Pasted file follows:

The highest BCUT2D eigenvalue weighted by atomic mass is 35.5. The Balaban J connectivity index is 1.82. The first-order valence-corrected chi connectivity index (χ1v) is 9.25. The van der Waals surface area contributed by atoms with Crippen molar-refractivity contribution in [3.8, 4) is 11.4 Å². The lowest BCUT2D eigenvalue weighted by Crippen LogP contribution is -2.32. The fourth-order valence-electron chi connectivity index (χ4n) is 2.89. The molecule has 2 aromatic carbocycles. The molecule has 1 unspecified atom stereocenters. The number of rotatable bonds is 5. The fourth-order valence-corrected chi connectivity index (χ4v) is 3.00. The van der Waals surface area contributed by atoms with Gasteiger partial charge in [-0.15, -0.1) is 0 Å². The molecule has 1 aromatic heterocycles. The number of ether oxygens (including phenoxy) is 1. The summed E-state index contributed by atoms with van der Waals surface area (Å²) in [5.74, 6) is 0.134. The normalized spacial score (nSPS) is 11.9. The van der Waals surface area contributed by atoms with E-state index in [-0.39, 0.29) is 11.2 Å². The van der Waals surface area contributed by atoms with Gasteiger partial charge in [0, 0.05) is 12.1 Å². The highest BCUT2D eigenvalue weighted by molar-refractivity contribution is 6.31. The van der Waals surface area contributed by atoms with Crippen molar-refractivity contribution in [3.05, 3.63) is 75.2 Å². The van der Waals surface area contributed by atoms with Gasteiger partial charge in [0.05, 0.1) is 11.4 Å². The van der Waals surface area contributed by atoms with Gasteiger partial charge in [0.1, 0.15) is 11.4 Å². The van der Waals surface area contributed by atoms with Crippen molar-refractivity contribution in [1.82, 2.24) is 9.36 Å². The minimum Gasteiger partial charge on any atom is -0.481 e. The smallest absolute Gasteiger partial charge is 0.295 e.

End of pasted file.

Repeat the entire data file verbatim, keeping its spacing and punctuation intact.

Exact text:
The highest BCUT2D eigenvalue weighted by atomic mass is 35.5. The Balaban J connectivity index is 1.82. The first-order valence-corrected chi connectivity index (χ1v) is 9.25. The van der Waals surface area contributed by atoms with Crippen molar-refractivity contribution in [3.8, 4) is 11.4 Å². The lowest BCUT2D eigenvalue weighted by Crippen LogP contribution is -2.32. The fourth-order valence-electron chi connectivity index (χ4n) is 2.89. The molecule has 2 aromatic carbocycles. The molecule has 1 unspecified atom stereocenters. The number of rotatable bonds is 5. The fourth-order valence-corrected chi connectivity index (χ4v) is 3.00. The van der Waals surface area contributed by atoms with Gasteiger partial charge in [-0.15, -0.1) is 0 Å². The molecule has 1 aromatic heterocycles. The number of ether oxygens (including phenoxy) is 1. The summed E-state index contributed by atoms with van der Waals surface area (Å²) in [5.74, 6) is 0.134. The normalized spacial score (nSPS) is 11.9. The van der Waals surface area contributed by atoms with E-state index in [-0.39, 0.29) is 11.2 Å². The van der Waals surface area contributed by atoms with Gasteiger partial charge in [0, 0.05) is 12.1 Å². The highest BCUT2D eigenvalue weighted by molar-refractivity contribution is 6.31. The van der Waals surface area contributed by atoms with Crippen molar-refractivity contribution in [3.05, 3.63) is 75.2 Å². The van der Waals surface area contributed by atoms with Gasteiger partial charge in [0.05, 0.1) is 11.4 Å². The van der Waals surface area contributed by atoms with Gasteiger partial charge in [0.1, 0.15) is 11.4 Å². The van der Waals surface area contributed by atoms with Crippen molar-refractivity contribution in [1.82, 2.24) is 9.36 Å². The minimum Gasteiger partial charge on any atom is -0.481 e. The smallest absolute Gasteiger partial charge is 0.295 e.